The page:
The First World War was a cataclysm that disrupted countless lives. As a modern, total war, it brought men and women into active battle zones across Europe as well as in parts of Africa and Asia. Women could support the military effort and the nation’s men in uniform as nurses, female military auxiliaries, ambulance drivers, farm workers, and factory laborers as well as in many other occupations, something evident in many of these documents. Despite the diversity of gender and of war separately, gender roles in war are very consistent across all known human societies. So to help overcome soldiers’ reluctance to fight, cultures develop gender roles that equate “manliness” with being tough and being able to stay tough under fire. Across cultures and through time, this gender division that selects men to fight and women to serve in support roles has influenced gender in a profound way. These gender roles have helped shape the war system. In turn, the pervasiveness of war has influenced gender in profound ways, particularly in the way we enforce gender norms in child rearing. Nonetheless, gender does not decide whether or not a person is an outsider of war. In other terms, women have always involved in war. We can distinguish diverse roles such as camp followers, nurses in combat, soldiers, and finally as housewives waiting for the men back home. Some of these roles have serves as a support to war and militarism. But gender is not merely a social construct; it also carries messages of power. The association of peacekeeping and conflict resolution with women is pernicious because it opens the door for a denigration of these strategies. Not surprisingly, there is resistance against the feminization of militaries, a sentiment that women and peacekeeping undermine combat capabilities, that soldiers cannot be both warriors and peacekeepers.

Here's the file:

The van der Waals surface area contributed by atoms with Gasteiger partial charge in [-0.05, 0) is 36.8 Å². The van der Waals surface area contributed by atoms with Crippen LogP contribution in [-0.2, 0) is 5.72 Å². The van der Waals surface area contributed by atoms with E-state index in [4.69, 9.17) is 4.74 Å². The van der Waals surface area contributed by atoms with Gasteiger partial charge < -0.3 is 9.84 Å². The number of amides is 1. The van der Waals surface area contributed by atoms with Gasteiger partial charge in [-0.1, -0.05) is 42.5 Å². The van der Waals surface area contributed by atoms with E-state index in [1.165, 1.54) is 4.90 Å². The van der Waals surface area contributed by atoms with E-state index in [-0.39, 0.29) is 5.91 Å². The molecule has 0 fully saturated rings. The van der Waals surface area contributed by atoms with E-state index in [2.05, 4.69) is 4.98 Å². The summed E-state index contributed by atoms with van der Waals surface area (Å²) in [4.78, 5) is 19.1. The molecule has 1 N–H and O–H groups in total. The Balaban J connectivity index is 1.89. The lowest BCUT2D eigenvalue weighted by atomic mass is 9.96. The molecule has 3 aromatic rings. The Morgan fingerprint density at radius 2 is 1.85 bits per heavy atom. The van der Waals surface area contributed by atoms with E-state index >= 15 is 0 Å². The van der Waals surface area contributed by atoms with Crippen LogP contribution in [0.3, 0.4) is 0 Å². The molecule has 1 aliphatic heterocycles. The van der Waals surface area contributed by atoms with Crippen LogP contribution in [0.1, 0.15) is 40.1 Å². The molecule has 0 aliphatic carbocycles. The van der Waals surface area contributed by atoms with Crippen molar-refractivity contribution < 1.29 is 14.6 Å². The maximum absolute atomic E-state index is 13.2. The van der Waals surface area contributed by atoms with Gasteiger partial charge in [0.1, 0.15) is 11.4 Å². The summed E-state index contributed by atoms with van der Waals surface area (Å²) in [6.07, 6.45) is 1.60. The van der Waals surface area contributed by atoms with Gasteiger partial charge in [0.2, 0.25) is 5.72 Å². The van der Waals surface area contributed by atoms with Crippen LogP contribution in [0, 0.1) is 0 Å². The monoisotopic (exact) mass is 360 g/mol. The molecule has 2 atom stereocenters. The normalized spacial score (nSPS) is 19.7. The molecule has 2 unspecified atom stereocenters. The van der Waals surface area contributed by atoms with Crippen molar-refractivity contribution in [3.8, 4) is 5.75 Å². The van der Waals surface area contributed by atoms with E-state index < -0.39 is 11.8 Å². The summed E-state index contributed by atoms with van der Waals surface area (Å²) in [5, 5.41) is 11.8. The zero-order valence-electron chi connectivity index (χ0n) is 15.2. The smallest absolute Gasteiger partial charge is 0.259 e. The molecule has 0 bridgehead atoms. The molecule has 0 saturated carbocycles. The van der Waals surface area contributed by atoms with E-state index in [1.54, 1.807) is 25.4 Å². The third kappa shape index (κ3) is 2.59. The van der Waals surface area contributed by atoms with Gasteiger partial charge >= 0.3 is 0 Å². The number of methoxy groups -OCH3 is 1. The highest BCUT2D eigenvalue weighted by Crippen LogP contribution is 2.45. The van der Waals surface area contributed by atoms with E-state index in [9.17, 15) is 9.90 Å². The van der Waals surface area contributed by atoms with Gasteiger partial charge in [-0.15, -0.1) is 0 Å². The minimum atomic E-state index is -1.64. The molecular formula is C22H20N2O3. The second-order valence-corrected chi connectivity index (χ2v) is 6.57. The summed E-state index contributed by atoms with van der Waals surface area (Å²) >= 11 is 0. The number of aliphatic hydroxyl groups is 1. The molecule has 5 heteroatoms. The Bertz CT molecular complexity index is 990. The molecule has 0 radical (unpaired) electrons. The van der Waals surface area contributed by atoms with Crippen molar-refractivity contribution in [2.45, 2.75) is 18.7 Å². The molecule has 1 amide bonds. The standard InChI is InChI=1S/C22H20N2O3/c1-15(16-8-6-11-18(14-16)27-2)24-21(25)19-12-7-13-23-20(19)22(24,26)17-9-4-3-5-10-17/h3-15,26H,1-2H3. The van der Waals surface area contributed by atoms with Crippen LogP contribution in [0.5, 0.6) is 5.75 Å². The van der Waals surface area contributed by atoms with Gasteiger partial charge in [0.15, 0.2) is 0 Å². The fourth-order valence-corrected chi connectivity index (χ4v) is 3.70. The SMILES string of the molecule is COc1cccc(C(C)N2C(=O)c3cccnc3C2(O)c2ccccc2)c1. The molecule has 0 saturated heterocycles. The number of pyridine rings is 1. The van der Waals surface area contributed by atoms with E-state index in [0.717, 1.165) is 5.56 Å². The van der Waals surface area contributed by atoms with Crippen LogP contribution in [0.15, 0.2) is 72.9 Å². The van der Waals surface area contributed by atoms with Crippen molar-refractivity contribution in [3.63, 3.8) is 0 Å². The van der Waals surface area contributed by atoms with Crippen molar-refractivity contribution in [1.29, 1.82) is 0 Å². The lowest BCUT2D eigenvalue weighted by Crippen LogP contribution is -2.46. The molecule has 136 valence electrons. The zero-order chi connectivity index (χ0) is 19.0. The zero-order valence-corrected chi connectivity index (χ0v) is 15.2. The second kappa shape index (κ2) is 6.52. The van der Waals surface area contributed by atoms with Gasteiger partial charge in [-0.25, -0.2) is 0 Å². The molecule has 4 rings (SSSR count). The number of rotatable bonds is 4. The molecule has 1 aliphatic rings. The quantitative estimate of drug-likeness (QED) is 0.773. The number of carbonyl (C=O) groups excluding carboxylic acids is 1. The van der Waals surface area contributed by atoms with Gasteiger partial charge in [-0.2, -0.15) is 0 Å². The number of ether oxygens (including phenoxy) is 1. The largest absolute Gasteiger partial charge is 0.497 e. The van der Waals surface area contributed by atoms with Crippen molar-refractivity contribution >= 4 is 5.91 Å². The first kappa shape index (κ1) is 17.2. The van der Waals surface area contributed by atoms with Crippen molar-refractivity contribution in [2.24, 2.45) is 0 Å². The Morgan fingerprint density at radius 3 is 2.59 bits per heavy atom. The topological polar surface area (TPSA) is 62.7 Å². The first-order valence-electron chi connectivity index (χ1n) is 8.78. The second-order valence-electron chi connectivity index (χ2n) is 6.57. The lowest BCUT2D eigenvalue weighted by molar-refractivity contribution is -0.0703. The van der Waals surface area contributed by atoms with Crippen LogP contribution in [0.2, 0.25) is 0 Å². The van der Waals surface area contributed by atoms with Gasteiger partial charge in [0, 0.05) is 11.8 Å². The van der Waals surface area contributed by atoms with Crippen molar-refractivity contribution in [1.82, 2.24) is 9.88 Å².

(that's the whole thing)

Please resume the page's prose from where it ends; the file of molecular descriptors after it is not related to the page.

Handbook on Gender and War presents an inclusive overview of the relationship between gender and war, revealing the conduct of war, its impact, consequences and disagreement to it. Contributing complicated theoretical insights and pragmatic research from the ancient World War to contemporary conflicts around the world, this Handbook will focus on how war affects both men and women, particularly due to prescribed gender roles enforced by the cultural, societal, economic and political systems under which we live.

The Handbook focuses on the studies from a wide variety of disciplines and will be of importance to scholars and researchers in the fields of gender and sexuality, international relations, sociology, peace and conflict studies and cultural studies.